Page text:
The 9th of December was designated by the United Nations General Assembly as the International Anti-Corruption Day following the adoption of the United Nations Convention against Corruption by the United Nations Assembly in its Resolution of 31 October 2003. The Convention was opened for signature in Merida, Mexico from 9 – 11 December 2003 where more than 120 countries including Namibia met for the signing conference. The day also brings nations together to reflect jointly on this scourge that transverses national borders, with a view to promote and facilitate international cooperation.
More than 80 invited guests from the Parliament, diplomatic corps, law-enforcement, civil society, Non-Government organisations, media, public and private sectors attended the Anti-Corruption Seminar held at NIPAM.
Advocate Erna van der Merwe, Acting-Director General of the Anti-Corruption Commission (ACC), opened the event and emphasised the ACC’s commitment against corruption. Over the past 10 years the ACC has successfully build up a formidable investigation unit. “This of course sends a very strong message to the Namibian public to remain from participating in corrupt practices,” said Advocate van der Merwe. She added that the ACC will continue to promote the sustenance of the unit by equipping the investigating officers with the most up to date forensic and over tools as well as by exposing them through training to the latest investigation techniques.
Ms Izumi Morota-Alakija, Deputy Resident Representative of the the United Nations Development Programme (UNDP), urged the nation to join hands to prevent corruption. According to her, if corruption is left unchecked, it will have serious obstacles to sustainable development and the achievement of the 2030 Agenda.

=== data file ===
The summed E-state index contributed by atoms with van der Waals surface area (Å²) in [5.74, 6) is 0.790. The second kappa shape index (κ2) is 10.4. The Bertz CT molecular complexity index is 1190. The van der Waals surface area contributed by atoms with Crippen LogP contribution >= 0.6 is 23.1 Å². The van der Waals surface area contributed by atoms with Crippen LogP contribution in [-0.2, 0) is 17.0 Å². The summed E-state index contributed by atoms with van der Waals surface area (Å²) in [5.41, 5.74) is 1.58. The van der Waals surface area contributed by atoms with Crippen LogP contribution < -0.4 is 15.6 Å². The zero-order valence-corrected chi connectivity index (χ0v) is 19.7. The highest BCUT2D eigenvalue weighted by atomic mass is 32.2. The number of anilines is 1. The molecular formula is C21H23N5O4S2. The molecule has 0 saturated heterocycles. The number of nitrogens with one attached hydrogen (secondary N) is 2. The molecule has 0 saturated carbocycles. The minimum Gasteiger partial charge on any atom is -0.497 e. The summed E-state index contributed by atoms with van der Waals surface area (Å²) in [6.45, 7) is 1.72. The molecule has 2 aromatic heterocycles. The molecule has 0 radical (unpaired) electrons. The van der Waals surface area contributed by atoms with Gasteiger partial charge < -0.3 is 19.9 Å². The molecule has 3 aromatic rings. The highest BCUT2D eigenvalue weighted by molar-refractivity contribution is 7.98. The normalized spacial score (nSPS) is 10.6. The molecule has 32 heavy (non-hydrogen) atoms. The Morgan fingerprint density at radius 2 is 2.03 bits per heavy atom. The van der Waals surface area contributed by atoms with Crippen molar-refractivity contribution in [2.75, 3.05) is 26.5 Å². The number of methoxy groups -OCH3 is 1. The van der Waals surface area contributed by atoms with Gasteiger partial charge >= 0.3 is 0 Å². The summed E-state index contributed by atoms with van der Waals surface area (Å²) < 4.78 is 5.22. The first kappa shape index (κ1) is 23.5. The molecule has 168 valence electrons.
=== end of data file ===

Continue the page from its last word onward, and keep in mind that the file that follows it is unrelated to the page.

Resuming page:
The Honourable Speaker of the National Assembly, Professor Peter Katjavivi, advised the African nations to stand together against corruption. “Corruption manifests itself in many forms and has been responsible for the destruction of many livelihoods and plenty of the world’s resources in a way of mismanagement for selfish interest”, he stated.
The Speaker highlighted that the Parliament's contribution in the fight against corruption in Namibia is mainly in the form of legislative and policy measures. He emphasised that in order to stand against corruption every country should have objectives of prevention, detection, punishment and eradication of corruption. “The fight against corruption is not a simple one, but in order to combat corruption in the public service, it should involve establishment of codes of conduct for public officials, declaration of wealth as well as disciplinary measures against public officials,” he concluded.
Advocate Steven Powell, the Forensics Executive of the Edward Nathan Sonnenbergs Incorporated in South Africa, embraced Hon. Katjavivi’s speech. According to him the only way to fight against corruption is for all nations to work together and for Namibia to consider incorporating the anti-bribery in their organisations such as South Africa succeeded to implement it. Incidents of bribery have increased, along with the general awareness of anti-bribery compliance among organisations. Advocate Powell said that corruption occur in different forms, but definitions of corruption are mostly focused on government officials, whereas the private sectors also bribe the government.
Powell advised that corruption can be eradicated through International Anti-Corruption Conventions, implementing national legislation by forcing companies to put proactive measures in place to address corruption risks and by internal controls, ethics and compliance programmes. Professor Joseph Diescho, the Executive Director of NIPAM stressed that most of the times we get lost in the definition of corruption as well as its concept because the rules are not clear therefore the challenge to prevent corruption is not easy.
Professor Diescho added that Namibia needs strong enforcement laws so that people can understand the concept of corruption.